“This announcement is the result of years of feedback from students, schools, and food service experts about the challenges they are facing in meeting the final regulations for school meals,” Perdue said. “If kids aren’t eating the food, and it’s ending up in the trash, they aren’t getting any nutrition — thus undermining the intent of the program.”
The secretary acknowledged schools are experiencing difficulties in finding the full range of products they need to meet current whole grain requirements for school meals. Perdue said the USDA now will allow states to grant exemptions to schools experiencing hardship in serving 100 percent of grain products as whole-grain rich for the 2017-18 school year. The proclamation said the USDA will take all necessary regulatory actions to implement a long-term solution.
For school years beginning with 2017-18 and continuing through 2020-21, schools will not be required to meet Sodium Target 2. Instead, schools that meet Sodium Target 1 will be considered compliant with the nutrition standards.
The USDA said the new timeframe will provide schools and the school nutrition industry with the certainty and predictability they need to create foods with the appropriate amount of sodium. Also during this period, the department will take all necessary regulatory actions to implement a long-term solution for sodium content in school meals.
The proclamation said the USDA will dedicate significant resources to providing technical assistance to schools as they continue to develop menus that are low in sodium and appealing to students.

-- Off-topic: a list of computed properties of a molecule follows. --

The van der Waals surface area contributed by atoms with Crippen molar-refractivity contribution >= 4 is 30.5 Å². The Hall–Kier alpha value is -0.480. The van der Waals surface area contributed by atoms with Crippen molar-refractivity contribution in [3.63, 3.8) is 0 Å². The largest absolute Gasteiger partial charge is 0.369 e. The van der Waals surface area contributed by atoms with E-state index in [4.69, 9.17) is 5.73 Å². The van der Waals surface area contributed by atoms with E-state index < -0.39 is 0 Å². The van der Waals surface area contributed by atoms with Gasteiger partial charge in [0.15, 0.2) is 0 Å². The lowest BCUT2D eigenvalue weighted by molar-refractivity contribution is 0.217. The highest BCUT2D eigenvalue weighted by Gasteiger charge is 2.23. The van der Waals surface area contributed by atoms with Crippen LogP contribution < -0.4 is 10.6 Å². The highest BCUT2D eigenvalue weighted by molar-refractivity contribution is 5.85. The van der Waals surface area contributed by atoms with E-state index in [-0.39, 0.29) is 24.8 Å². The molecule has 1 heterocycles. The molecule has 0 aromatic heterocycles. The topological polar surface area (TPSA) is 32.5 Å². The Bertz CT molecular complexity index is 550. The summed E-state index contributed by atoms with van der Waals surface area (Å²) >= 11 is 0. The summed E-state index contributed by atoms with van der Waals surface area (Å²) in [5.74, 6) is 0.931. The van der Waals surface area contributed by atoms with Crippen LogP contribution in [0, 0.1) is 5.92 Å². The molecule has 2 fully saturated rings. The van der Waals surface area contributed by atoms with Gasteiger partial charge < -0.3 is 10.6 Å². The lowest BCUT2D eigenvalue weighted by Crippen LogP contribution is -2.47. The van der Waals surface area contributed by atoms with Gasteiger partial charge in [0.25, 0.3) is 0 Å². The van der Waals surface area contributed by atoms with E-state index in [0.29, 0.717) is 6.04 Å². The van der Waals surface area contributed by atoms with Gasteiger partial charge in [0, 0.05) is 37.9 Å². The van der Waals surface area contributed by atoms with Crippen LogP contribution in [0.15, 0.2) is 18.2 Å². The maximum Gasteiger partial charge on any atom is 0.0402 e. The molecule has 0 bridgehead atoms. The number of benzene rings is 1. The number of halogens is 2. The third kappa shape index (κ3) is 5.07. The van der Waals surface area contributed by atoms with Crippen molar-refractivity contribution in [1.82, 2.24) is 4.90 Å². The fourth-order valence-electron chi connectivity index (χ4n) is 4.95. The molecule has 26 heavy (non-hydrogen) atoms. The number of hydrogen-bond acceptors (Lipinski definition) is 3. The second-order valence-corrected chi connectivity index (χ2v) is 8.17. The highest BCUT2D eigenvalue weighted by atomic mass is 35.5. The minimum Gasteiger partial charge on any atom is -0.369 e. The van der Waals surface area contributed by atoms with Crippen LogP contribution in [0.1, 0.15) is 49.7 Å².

Perdue also said the USDA will provide schools with more options for students who select milk as part of their lunch or breakfast. Schools will have the discretion to serve flavored, 1%-fat milk as part of school meals programs. The USDA will seek to publish an interim rule as soon as possible to effect the change in milk policy.
“I have 14 grandchildren, and there is no way that I would propose something if I didn’t think it was good, healthful, and the right thing to do,” Perdue said. “And here’s the thing about local control. It means that this new flexibility will give schools and states the option of doing what we’re laying out here today. These are not mandates on schools.”Patricia Montague, chief executive officer, School Nutrition Association, said, “I commend Secretary Perdue for taking this important step. We have been wanting flexibility so that schools can serve meals that are both nutritious and palatable. We don't want kids wasting their meals by throwing them away. Some of our schools are actually using that food waste as compost. That shouldn't be happening."